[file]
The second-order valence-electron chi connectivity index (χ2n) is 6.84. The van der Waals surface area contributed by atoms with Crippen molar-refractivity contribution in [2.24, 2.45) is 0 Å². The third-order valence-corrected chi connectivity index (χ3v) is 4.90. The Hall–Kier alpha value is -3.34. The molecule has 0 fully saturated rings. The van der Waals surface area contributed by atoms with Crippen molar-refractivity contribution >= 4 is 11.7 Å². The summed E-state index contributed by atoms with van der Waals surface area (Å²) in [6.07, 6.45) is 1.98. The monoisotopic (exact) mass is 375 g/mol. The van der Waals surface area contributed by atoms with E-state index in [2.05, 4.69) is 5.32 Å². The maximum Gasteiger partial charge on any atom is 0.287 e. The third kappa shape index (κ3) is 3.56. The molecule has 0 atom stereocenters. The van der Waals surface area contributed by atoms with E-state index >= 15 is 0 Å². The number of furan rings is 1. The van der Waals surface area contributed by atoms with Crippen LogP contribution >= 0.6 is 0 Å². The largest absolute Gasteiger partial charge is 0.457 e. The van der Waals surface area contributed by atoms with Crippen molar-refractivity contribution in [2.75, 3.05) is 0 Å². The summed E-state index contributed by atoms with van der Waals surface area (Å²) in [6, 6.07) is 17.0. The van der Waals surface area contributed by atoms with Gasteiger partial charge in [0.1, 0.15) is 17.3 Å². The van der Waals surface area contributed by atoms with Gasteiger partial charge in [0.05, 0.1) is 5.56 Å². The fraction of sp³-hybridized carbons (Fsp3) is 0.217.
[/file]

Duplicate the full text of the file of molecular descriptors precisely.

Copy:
The second-order valence-electron chi connectivity index (χ2n) is 6.84. The van der Waals surface area contributed by atoms with Crippen molar-refractivity contribution in [2.24, 2.45) is 0 Å². The third-order valence-corrected chi connectivity index (χ3v) is 4.90. The Hall–Kier alpha value is -3.34. The molecule has 0 fully saturated rings. The van der Waals surface area contributed by atoms with Crippen molar-refractivity contribution >= 4 is 11.7 Å². The summed E-state index contributed by atoms with van der Waals surface area (Å²) in [6.07, 6.45) is 1.98. The monoisotopic (exact) mass is 375 g/mol. The van der Waals surface area contributed by atoms with E-state index in [2.05, 4.69) is 5.32 Å². The maximum Gasteiger partial charge on any atom is 0.287 e. The third kappa shape index (κ3) is 3.56. The molecule has 0 atom stereocenters. The van der Waals surface area contributed by atoms with E-state index >= 15 is 0 Å². The number of furan rings is 1. The van der Waals surface area contributed by atoms with Crippen LogP contribution >= 0.6 is 0 Å². The largest absolute Gasteiger partial charge is 0.457 e. The van der Waals surface area contributed by atoms with Crippen molar-refractivity contribution in [2.75, 3.05) is 0 Å². The summed E-state index contributed by atoms with van der Waals surface area (Å²) in [6, 6.07) is 17.0. The van der Waals surface area contributed by atoms with Gasteiger partial charge in [0.1, 0.15) is 17.3 Å². The van der Waals surface area contributed by atoms with Gasteiger partial charge in [0.05, 0.1) is 5.56 Å². The fraction of sp³-hybridized carbons (Fsp3) is 0.217.